Watch stocks you care about
The single, easiest way to keep track of all the stocks that matter...
Your own personalized stock watchlist!
It's a 100% FREE Motley Fool service...
Mobile-chip giant Qualcomm (Nasdaq: QCOM ) recently saw smaller rival NVIDIA (Nasdaq: NVDA ) butt in on one of its long-standing relationships, with Taiwanese gadget-maker HTC. NVIDIA has technically beaten Qualcomm to the punch by reaching quad-core turf first; should Qualcomm be afraid that NVIDIA's invasion will continue?
Not quite. Not yet.
Scoring half of the design win within the HTC One X is a start, and that trend may continue, but right now Qualcomm still has a major lead. At the Mobile World Congress, The Verge recently interviewed Raj Talluri, Qualcomm's head of application processors (including its Snapdragon family) and he added a lot of context to how the two chipmakers' approaches differ -- and why Qualcomm's is better.
Integration is king
There are some advantages that Qualcomm has long boasted over NVIDIA with Qualcomm's specialty in integration. The dual-core Snapdragon S4 that the company is showing off is the only mobile processor on the market that has 4G LTE integrated directly into its chipset. NVIDIA is working to close that gap and bake LTE support directly into its Tegra 3 by year's end.
The S4 is also built on a 28-nanometer processor compared to the Tegra 3's 40 nanometers, which allows the S4 additional power-efficiency advantages. Talluri also highlighted another key advantage that isn't discussed as frequently: Qualcomm has also integrated Wi-Fi, Bluetooth, FM, and GPS directly into the chip. Wi-Fi integration is something that Intel (Nasdaq: INTC ) is already working on for its mobile chips, along with building its mobile forces.
Who needs a fifth core?
NVIDIA's quad-core Tegra 3 actually carries a fifth "Companion" core -- which the company now affectionately refers to as a "Ninja core" -- and 4+1 architecture. The reason for its inclusion is to handle processing tasks that don't need as much computing horsepower.
Talluri explains that unlike other ARM Holdings (Nasdaq: ARMH ) licensees, Qualcomm doesn't license the CPU core directly. Instead, it licenses only the instruction set, which ensures software compatibility and more, but then builds the processor "from scratch." Each core can be controlled independently, thanks to how Qualcomm designs its memory systems and caches, while the competition has to run all cores at the same clock speeds.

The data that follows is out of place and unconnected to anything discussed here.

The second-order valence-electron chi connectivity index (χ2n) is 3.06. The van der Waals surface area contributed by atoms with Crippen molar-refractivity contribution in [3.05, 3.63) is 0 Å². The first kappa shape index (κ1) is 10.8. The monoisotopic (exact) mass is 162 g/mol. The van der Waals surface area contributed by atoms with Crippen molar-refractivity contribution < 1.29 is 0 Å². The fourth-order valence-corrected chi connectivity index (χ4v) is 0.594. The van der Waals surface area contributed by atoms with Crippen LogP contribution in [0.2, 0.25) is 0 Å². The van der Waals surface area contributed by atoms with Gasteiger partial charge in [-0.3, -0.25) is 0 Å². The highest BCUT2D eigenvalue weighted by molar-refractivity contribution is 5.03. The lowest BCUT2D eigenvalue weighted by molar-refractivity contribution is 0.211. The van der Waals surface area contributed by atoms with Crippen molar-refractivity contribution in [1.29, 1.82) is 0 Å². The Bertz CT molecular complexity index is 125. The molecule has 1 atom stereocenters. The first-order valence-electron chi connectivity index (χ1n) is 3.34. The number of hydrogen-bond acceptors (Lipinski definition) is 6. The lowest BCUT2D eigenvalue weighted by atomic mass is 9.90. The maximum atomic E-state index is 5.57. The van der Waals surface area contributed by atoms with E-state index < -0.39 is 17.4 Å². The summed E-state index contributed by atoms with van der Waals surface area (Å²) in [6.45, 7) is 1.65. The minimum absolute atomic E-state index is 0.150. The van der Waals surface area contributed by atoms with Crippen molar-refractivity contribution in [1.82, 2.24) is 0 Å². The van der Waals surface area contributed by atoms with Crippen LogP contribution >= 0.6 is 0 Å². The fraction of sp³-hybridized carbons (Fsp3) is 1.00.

Each Snapdragon core can throttle up and down as needed in a power-efficient manner, so if you throw a low-power task at the chip, it just powers up one of the cores to the necessary speed and gets the job done. This custom approach means that Snapdragons don't need that extra core, and they're better optimized for mobile uses.
On top of that, most apps out there nowadays aren't optimized to fully tap into the potential of all those extra processing cores. This will change eventually as all smartphones migrate to quad-cores, but for now only a handful of apps really utilize the extra power.
A numbers game
The benchmark figures speak for themselves. Anandtech pit the Snapdragon S4 against over a dozen current offerings, including heavyweights like the Apple iPhone 4S, Motorola Mobility Droid 4, Samsung Galaxy Nexus, and Asus Transformer Prime tablet, which sports a Tegra 3.
The S4 trounces the competition by a wide margin in almost every category. The Tegra 3 narrowly took one test, but the S4 took the gold in the other three, and we're talking about a dual-core chip outperforming a quad-core.
Pick your poison: LTE or Tegra 3
Right now, Tegra 3 and LTE don't play well together, which is why it scored only half of the design win in the HTC One X. The iteration destined for the US carries the Snapdragon with integrated LTE support, since Verizon and AT&T effectively require LTE for high-end smartphones currently.
That means that the Tegra 3 is missing out on much of the juicy U.S. market for the time being, but it will be in the international version of the One X. This won't be the case for too long though, since NVIDIA is working with GCT Semiconductor and Renesas Mobile, not to mention its $367 million Icera acquisition last year, to literally get up to speed.
Safe … for now
As it stands, Qualcomm still has the technological lead over NVIDIA, although NVIDIA is working pretty aggressively to close that gap. NVIDIA just scored its first application processor and discrete baseband win, but it has a way to go before it can start earning a more meaningful share. If it does, NVIDIA investors will be rewarded handsomely, as the company's most promising growth prospects are baked right into its mobile chips.
These two chip players are just some of the winners of the mobile revolution. For even more companies that are cashing in from the inside, don't miss our new report on "3 Hidden Winners of the iPhone, iPad, and Android Revolution." Get the report now -- it's free.